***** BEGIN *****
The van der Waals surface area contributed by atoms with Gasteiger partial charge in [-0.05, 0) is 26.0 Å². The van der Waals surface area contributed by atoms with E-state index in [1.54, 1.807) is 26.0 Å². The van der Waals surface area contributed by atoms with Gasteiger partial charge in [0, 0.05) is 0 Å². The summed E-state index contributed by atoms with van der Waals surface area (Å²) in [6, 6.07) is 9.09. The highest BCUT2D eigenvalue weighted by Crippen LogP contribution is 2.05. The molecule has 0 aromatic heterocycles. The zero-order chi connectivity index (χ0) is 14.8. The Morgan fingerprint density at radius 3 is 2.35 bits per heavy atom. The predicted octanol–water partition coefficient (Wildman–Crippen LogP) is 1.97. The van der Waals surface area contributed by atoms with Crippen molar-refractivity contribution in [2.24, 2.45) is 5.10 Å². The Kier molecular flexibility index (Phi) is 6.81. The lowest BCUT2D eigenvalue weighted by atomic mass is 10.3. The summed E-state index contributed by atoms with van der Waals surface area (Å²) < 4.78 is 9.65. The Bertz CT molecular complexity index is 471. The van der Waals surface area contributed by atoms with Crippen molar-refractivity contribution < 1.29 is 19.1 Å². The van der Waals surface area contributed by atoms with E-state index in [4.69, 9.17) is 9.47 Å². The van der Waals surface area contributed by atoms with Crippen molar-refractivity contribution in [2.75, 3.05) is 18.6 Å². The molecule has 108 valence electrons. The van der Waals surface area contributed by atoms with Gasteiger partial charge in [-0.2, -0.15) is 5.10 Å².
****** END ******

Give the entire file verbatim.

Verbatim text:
The van der Waals surface area contributed by atoms with Gasteiger partial charge in [-0.05, 0) is 26.0 Å². The van der Waals surface area contributed by atoms with E-state index in [1.54, 1.807) is 26.0 Å². The van der Waals surface area contributed by atoms with Gasteiger partial charge in [0, 0.05) is 0 Å². The summed E-state index contributed by atoms with van der Waals surface area (Å²) in [6, 6.07) is 9.09. The highest BCUT2D eigenvalue weighted by Crippen LogP contribution is 2.05. The molecule has 0 aromatic heterocycles. The zero-order chi connectivity index (χ0) is 14.8. The Morgan fingerprint density at radius 3 is 2.35 bits per heavy atom. The predicted octanol–water partition coefficient (Wildman–Crippen LogP) is 1.97. The van der Waals surface area contributed by atoms with Crippen molar-refractivity contribution in [2.24, 2.45) is 5.10 Å². The Kier molecular flexibility index (Phi) is 6.81. The lowest BCUT2D eigenvalue weighted by atomic mass is 10.3. The summed E-state index contributed by atoms with van der Waals surface area (Å²) < 4.78 is 9.65. The Bertz CT molecular complexity index is 471. The van der Waals surface area contributed by atoms with Crippen molar-refractivity contribution < 1.29 is 19.1 Å². The van der Waals surface area contributed by atoms with E-state index in [4.69, 9.17) is 9.47 Å². The van der Waals surface area contributed by atoms with Crippen molar-refractivity contribution in [2.75, 3.05) is 18.6 Å². The molecule has 108 valence electrons. The van der Waals surface area contributed by atoms with Gasteiger partial charge in [-0.2, -0.15) is 5.10 Å².